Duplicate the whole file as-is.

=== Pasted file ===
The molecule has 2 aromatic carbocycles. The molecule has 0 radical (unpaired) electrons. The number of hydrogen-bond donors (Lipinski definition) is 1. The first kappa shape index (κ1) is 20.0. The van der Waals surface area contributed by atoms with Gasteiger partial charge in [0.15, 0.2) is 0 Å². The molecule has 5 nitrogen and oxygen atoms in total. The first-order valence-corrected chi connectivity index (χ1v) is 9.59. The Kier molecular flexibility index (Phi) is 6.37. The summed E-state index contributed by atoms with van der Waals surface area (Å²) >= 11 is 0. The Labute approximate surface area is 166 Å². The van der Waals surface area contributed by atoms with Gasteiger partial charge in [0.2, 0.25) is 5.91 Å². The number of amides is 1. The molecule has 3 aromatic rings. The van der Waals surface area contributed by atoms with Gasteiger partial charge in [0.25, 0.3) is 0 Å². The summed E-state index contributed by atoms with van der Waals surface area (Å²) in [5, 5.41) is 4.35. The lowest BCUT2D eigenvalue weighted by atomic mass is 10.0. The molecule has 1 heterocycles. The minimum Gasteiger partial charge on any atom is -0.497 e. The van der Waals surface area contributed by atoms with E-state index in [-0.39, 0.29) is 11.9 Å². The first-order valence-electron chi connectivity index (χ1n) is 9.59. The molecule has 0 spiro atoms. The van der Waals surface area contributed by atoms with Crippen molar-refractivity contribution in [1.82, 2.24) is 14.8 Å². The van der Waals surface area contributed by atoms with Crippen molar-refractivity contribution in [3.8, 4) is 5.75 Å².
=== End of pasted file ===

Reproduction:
The molecule has 2 aromatic carbocycles. The molecule has 0 radical (unpaired) electrons. The number of hydrogen-bond donors (Lipinski definition) is 1. The first kappa shape index (κ1) is 20.0. The van der Waals surface area contributed by atoms with Gasteiger partial charge in [0.15, 0.2) is 0 Å². The molecule has 5 nitrogen and oxygen atoms in total. The first-order valence-corrected chi connectivity index (χ1v) is 9.59. The Kier molecular flexibility index (Phi) is 6.37. The summed E-state index contributed by atoms with van der Waals surface area (Å²) >= 11 is 0. The Labute approximate surface area is 166 Å². The van der Waals surface area contributed by atoms with Gasteiger partial charge in [0.2, 0.25) is 5.91 Å². The number of amides is 1. The molecule has 3 aromatic rings. The van der Waals surface area contributed by atoms with Gasteiger partial charge in [0.25, 0.3) is 0 Å². The summed E-state index contributed by atoms with van der Waals surface area (Å²) in [5, 5.41) is 4.35. The lowest BCUT2D eigenvalue weighted by atomic mass is 10.0. The molecule has 1 heterocycles. The minimum Gasteiger partial charge on any atom is -0.497 e. The van der Waals surface area contributed by atoms with E-state index in [-0.39, 0.29) is 11.9 Å². The first-order valence-electron chi connectivity index (χ1n) is 9.59. The molecule has 0 spiro atoms. The van der Waals surface area contributed by atoms with Crippen molar-refractivity contribution in [1.82, 2.24) is 14.8 Å². The van der Waals surface area contributed by atoms with Crippen molar-refractivity contribution in [3.8, 4) is 5.75 Å².